Biggles looked for himself. The thermometer was showing a temperature below the ambient temperature of the corridor but rising in front of his eyes. The wooden surround was definitely clammy, but although he had never experienced ectoplasm, Biggles didn’t think he was doing so now. He thought it felt like ordinary dampness. He looked down at the floorboards and thought he saw a small, dark mark, as if the thermometer had dripped. Dropping to his knees he touched it and brought his finger to his mouth, not without an inward qualm in case he was wrong. But no, it had no colour and no taste. It was water and he said as much.

‘Not another leak,’ groaned Parkinson. ‘I’ll be washed away in the night if the house leaks anymore. I wonder where that one is coming from? Perhaps you could have a look later, Jackson, after you’ve finished with the thermometers? In the meantime, breakfast.’

If it was a leak, then Biggles couldn’t see why it created only one small mark under a damp thermometer with no wetness above that he could see. But he remained silent.

After breakfast, Clarke and Forrester left to visit the reference library; Derbyshire announced his intention of investigating the roof – Sandiland volunteering to help him – whilst Algy wanted to visit the ruinous chapel. Preparations were underway for these activities when a loud shriek and even louder crash of crockery reached their ears. Immediate investigations showed that Mary, clearing the breakfast things, had witnessed something which had caused her to drop her tray.

She was hysterical and it took some time to calm her sufficiently to find out what she had seen. Exhortations to get a grip of herself and to quieten down like a good girl were ineffectual, and it was not until Mrs Simpkins threw a glass of cold water into her face that her screams lessened into sobs and hiccoughs. A description of a terrifying face, distorted and glowing eerily, emerged.

‘I had just picked the tray up with the teacups on,’ sobbed Mary, indistinct through the apron she was holding to her face, ‘and I turned around, and it was there, in the doorway.’ She nodded towards a small, dark doorway.

'I’m not staying in this house a moment longer, not even to oblige you, auntie. It’s haunted, that’s what it is, and my Ted will back me up. I’m sensitive, I am, and always have been, from being a child.’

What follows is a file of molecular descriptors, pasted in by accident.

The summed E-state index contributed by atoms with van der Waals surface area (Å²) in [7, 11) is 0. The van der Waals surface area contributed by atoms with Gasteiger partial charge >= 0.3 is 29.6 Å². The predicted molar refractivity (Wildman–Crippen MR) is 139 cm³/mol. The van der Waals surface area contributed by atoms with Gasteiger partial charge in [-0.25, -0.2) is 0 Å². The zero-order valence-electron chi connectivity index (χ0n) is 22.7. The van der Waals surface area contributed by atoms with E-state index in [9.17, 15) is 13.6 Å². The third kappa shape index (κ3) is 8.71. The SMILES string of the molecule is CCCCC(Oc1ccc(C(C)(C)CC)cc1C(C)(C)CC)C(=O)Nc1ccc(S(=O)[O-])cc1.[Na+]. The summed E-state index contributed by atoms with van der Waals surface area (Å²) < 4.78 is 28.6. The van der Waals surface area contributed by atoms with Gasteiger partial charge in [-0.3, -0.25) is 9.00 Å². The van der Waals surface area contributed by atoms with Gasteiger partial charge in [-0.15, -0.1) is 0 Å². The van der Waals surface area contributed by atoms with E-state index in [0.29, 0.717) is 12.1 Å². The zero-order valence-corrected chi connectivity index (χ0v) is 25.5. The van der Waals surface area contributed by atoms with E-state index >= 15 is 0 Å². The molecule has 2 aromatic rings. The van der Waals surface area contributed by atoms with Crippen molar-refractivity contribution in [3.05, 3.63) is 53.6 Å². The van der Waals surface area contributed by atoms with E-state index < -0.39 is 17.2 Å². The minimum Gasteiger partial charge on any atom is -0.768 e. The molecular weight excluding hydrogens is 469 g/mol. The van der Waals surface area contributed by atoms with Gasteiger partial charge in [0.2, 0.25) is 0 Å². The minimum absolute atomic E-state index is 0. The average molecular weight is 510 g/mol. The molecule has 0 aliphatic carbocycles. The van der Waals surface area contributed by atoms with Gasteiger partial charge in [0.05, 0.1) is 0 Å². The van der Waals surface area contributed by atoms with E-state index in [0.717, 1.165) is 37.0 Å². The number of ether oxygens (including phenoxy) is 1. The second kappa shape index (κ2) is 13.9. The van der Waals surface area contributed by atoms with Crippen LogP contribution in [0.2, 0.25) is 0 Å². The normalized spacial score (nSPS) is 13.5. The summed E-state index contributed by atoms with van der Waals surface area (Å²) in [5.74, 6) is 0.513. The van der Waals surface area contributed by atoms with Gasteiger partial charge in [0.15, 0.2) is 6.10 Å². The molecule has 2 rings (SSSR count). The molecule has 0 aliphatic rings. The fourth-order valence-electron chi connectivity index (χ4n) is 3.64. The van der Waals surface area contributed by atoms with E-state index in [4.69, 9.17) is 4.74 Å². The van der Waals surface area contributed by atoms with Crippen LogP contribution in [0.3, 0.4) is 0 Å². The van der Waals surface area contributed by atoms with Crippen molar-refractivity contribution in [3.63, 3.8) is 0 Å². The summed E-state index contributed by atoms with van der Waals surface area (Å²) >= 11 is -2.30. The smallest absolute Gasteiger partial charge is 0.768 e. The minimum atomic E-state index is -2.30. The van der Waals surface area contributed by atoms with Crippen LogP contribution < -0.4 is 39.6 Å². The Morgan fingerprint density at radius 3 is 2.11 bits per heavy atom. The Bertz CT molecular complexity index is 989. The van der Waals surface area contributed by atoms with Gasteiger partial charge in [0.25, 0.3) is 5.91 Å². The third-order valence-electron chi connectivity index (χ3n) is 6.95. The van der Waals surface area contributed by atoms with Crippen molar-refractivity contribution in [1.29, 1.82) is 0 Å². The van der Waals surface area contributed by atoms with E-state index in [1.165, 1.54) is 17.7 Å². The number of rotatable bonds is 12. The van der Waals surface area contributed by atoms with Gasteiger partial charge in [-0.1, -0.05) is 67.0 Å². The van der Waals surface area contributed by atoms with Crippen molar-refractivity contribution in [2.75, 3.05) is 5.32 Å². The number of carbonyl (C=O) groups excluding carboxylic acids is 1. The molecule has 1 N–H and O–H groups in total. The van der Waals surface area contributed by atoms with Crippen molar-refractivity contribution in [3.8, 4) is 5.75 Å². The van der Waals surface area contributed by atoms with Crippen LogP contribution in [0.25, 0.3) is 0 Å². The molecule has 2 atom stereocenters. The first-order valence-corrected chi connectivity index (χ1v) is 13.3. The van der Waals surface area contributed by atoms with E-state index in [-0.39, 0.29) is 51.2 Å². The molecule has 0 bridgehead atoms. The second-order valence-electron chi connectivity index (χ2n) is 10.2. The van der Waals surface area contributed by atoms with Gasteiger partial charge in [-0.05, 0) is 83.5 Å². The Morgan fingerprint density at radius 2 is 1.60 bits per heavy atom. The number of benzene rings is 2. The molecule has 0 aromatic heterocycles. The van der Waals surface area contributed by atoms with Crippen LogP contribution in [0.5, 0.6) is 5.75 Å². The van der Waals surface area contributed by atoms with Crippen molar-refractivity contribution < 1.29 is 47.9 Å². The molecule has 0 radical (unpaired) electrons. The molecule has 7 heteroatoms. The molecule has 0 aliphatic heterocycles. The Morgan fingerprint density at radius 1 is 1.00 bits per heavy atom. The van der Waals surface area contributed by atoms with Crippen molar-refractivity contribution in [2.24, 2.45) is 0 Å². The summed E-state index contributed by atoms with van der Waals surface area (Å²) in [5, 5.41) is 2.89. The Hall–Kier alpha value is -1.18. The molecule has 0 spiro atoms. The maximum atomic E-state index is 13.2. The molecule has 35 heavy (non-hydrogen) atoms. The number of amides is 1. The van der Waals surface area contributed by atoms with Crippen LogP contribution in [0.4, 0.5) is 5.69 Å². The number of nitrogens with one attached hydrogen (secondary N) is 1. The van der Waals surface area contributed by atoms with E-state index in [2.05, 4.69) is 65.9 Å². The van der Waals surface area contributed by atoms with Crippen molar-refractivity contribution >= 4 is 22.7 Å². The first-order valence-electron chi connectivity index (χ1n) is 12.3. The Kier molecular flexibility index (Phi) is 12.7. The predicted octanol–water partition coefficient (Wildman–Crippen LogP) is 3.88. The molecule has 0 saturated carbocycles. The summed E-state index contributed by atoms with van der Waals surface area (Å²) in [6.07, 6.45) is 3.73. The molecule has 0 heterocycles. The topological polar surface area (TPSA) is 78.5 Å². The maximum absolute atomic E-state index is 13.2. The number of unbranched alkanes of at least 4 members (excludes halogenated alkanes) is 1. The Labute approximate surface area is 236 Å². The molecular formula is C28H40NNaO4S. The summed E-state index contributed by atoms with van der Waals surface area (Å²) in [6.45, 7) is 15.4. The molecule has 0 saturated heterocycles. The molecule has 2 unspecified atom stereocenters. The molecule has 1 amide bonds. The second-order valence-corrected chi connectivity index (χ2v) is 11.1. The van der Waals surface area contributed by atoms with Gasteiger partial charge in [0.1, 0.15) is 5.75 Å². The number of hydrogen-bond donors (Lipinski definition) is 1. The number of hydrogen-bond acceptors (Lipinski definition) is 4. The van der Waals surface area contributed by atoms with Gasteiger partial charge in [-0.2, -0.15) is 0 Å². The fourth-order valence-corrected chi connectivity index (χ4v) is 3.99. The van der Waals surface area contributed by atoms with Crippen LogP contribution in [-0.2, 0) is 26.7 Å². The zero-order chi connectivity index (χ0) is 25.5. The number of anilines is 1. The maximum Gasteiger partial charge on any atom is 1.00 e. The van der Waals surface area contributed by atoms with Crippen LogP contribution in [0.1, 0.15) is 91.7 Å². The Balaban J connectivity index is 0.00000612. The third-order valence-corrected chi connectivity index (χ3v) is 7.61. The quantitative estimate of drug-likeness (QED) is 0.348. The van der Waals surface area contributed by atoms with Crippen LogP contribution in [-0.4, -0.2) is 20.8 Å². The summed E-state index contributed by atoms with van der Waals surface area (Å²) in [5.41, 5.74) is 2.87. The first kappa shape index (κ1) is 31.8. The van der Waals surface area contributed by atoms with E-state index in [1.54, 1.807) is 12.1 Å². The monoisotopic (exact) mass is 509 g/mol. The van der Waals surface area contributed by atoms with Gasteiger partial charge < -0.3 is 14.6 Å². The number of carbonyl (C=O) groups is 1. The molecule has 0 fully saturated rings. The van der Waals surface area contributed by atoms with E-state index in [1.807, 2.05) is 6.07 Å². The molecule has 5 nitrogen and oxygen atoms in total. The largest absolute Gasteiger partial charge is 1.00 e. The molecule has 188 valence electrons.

‘That,’ said Mrs Simpkins awfully, ‘was the best teapot what you’ve gone and broken. Made before the war it was, and who’s going to find another like it? I’ve been here, day and night, for twenty five years and I’ve never heard such nonsense. Ghosts, indeed. You’ve been listening to the silly tales in the village. Now go and fetch a dustpan and brush and clear up this mess that you’ve made.’

Rather to everyone’s surprise, Mary sniffed, swallowed, wiped her blotched face with the corner of her apron, and went, still somewhat tearful, to do so. Mrs Simpkins turned to leave for her kitchen, but Biggles intercepted her.
‘Have you heard about anything like this happening before?’ he asked her quietly.

‘Not in all my born days,’ she snorted, ‘and now, if you’ll excuse me, I’ve work to do.’

They returned to their various preparations whilst speculating on what Mary might have seen.
'Major Bigglesworth' said Von Stalhein coldly, 'there are times when I seriously wonder if you were created by the devil just to annoy me.'
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Re: Biggles Pulls It Off by Kismet

Postby Kismet » 02 Sep 2018, 11:44

Algy picked up the handles of the wheelbarrow, liberated from a reluctant Simpkins, which they had filled with tools they might need whilst exploring the ruined chapel and set off down the drive, addressing the ruts with a fine disdain.

‘Careful driving that,’ Biggles warned. ‘We don’t want to break it and have to carry everything.’

The tools bounced and rattled as Algy crested a ridge but he moderated his pace somewhat. He knew who’d be doing the carrying.

Once at the chapel, which was even more ruinous close to than when viewed from the driveway, they weren’t quite sure what to do. It stood in a small clearing, on a knoll of slightly higher ground, surrounded by the overgrown woodland on three sides, with undergrowth on the fourth, between it and the drive.

Ashton picked up a small wirebrush and announced his intention of investigating the tombstones, to see who was interred here. Algy took the crowbar to tap flags and stones to see if he could find a hollow one which might indicate the presence of a priest’s hole. Parkinson joined him, though without much visible enthusiasm, whilst Biggles elected to help Ashton.